Please use this identifier to cite or link to this item:
|Title:||Electrified Water: Liquid, Vapor and Aerosol|
Thiago A. L.; Galembeck
|Abstract:||Many reports associate electrostatic charge in dielectrics with water, either bulk, finely dispersed in aerosol or as atmospheric vapor. Two widespread but currently controversial assumptions relevant to this topic are the prevalence of electroneutrality and the passive role of water in electrical phenomena, dissipating charge due to its significant electrical conductivity. Early reports from Faraday, Kelvin and their contemporaries also point towards an active role of water as an electrifying agent. Unfortunately, these have been largely ignored or treated as scattered pieces of scientific curiosity, for over a century. New trends in this area have been developing since the late 1990s, due to a number of findings leading to radically new ideas. These derive from the experimental demonstration of widespread occurrence of non-electroneutral water and from charge partition associated with a number of interfacial phenomena, even in electrically shielded environments within grounded enclosures. This is an account on the formation and persistence of electrified water in various natural or anthropic environments, followed by experimental results obtained under well-defined conditions that are revealing different mechanisms for the role of water in charge acquisition and dissipation in dielectrics.|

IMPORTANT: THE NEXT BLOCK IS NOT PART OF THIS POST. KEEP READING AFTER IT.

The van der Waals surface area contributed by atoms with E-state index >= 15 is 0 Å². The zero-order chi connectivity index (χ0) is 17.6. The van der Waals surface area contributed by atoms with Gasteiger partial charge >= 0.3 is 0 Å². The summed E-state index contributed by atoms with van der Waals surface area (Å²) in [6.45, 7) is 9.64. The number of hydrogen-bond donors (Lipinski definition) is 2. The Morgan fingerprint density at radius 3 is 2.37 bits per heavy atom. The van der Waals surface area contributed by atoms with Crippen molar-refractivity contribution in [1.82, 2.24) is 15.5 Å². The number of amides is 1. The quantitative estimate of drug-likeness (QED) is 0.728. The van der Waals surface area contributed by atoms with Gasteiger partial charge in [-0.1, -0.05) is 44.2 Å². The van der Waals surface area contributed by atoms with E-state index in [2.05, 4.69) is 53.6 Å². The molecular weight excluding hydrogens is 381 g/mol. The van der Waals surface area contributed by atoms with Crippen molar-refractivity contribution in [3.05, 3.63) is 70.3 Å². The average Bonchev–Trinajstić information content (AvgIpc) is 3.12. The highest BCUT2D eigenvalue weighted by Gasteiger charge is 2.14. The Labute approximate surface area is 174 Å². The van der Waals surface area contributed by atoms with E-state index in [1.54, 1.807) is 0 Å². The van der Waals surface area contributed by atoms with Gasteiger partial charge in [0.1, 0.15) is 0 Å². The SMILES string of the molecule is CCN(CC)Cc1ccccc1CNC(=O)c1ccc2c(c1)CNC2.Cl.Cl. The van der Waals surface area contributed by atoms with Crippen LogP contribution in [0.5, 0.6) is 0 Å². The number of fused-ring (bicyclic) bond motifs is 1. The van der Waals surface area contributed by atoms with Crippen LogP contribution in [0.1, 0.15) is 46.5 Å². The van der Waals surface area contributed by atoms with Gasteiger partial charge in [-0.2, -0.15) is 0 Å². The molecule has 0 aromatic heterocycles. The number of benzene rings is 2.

|Appears in Collections:||Unicamp - Artigos e Outros Documentos|
Items in DSpace are protected by copyright, with all rights reserved, unless otherwise indicated.